An FDA advisory committee on Friday voted unanimously in favour of recommending that Johnson & Johnson's single-dose COVID-19 vaccine candidate Ad26.COV2.S be granted an emergency-use authorisation (EUA) for use in people 18 years and older. The panel's backing comes days after the FDA released briefing documents in which agency reviewers said the vaccine appeared safe in clinical trials and protected against SARS-CoV-2 infection, with "high" efficacy against severe/critical illness seen across variants.
"If authorised, [our] vaccine candidate would play a pivotal role in the global effort to fight COVID-19," stated Johan Van Hoof, global head of vaccines research at Johnson & Johnson's Janssen Pharmaceutical unit, as "a single-dose regimen offers the ability to vaccinate a population faster."
If the FDA authorises Johnson & Johnson's Ad26 vector-based candidate, a decision some say could come in the days ahead, that would make it the third coronavirus vaccine to get an EUA after Pfizer and BioNTech's BNT162b2 and Moderna's mRNA-1273. Both work by using mRNA and have demonstrated roughly 95% efficacy against symptomatic disease. Johnson & Johnson's filing was supported by data from the pivotal Phase III ENSEMBLE trial showing Ad26.COV2.S had an overall efficacy rate of 66% at preventing moderate-to-severe COVID-19, four weeks after vaccination.
Effectiveness of Johnson & Johnson's vaccine also varied by region, with the level of protection against moderate-to-severe disease being 72% in the US at 28 days post-vaccination, dropping to 66% in Latin America and 57% in South Africa, where the highly transmissible B.1.3.5 strain was predominant. However, FDA staff noted that Ad26.COV2.S provided benefit "against severe/critical COVID-19 [that] was similarly high across the US, South Africa and Brazil," reducing cases of such illness by 85.9%, 81.7% and 87.6%,respectively.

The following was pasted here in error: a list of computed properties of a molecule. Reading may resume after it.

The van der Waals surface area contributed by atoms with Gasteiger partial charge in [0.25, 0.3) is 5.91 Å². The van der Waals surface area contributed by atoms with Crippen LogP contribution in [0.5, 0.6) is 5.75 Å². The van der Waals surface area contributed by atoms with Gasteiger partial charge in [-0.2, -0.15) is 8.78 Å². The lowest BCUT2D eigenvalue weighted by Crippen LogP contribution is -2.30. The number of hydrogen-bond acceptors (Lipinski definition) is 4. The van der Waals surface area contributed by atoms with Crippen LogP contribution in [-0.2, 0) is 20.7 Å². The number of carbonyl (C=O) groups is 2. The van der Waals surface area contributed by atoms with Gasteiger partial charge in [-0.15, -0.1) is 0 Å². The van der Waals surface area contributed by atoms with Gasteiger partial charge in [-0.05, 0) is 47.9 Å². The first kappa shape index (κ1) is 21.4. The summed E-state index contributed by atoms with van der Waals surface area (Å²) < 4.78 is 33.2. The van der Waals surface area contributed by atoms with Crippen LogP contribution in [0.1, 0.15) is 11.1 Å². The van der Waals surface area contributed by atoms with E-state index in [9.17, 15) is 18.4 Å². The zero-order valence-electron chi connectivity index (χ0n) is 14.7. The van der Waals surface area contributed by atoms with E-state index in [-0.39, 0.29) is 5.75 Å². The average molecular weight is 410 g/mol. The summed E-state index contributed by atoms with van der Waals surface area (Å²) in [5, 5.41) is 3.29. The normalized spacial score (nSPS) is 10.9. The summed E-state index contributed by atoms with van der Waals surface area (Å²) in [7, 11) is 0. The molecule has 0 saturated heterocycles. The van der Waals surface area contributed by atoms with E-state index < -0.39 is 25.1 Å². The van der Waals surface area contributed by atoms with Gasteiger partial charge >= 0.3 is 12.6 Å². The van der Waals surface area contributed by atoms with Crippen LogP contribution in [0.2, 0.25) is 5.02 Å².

FDA advisory panel members suggested that a key challenge for Johnson & Johnson's candidate will be explaining to the general public how it compares to the other vaccines. "We have a vaccine now that has good efficacy that everyone is going to compare to the existing vaccines and say it doesn't look quite as good," remarked panelist Eric Rubin. However, he said "I think it's a relatively easy call. It clearly gets way over the bar and it's nice to have a single-dose vaccine."
In their report, FDA reviewers also found "no specific safety concerns" linked to Ad26.COV2.S in the ENSEMBLE trial, although their analysis highlighted some cases of thromboembolic events, including deep vein thrombosis and pulmonary embolism, that were numerically slightly more common among vaccine recipients than for placebo, and that the agency considers these as being "of clinical interest." Meanwhile, FDA medical officer Yosefa Hefter noted there are still unknowns about the vaccine, including the duration of immune protection and the safety and effectiveness in children.
However, several advisory panel members stressed the urgency of fighting a pandemic. "We're in a race between the virus mutating, new variants coming out that can cause further disease and stopping it," commented Jay Portnoy, adding "we need to get this vaccine out. I do believe the evidence supports its safety and effectiveness."
For related analysis, see ViewPoints: Three’s a welcome crowd – J&J offers more than just one more COVID-19 vaccine.
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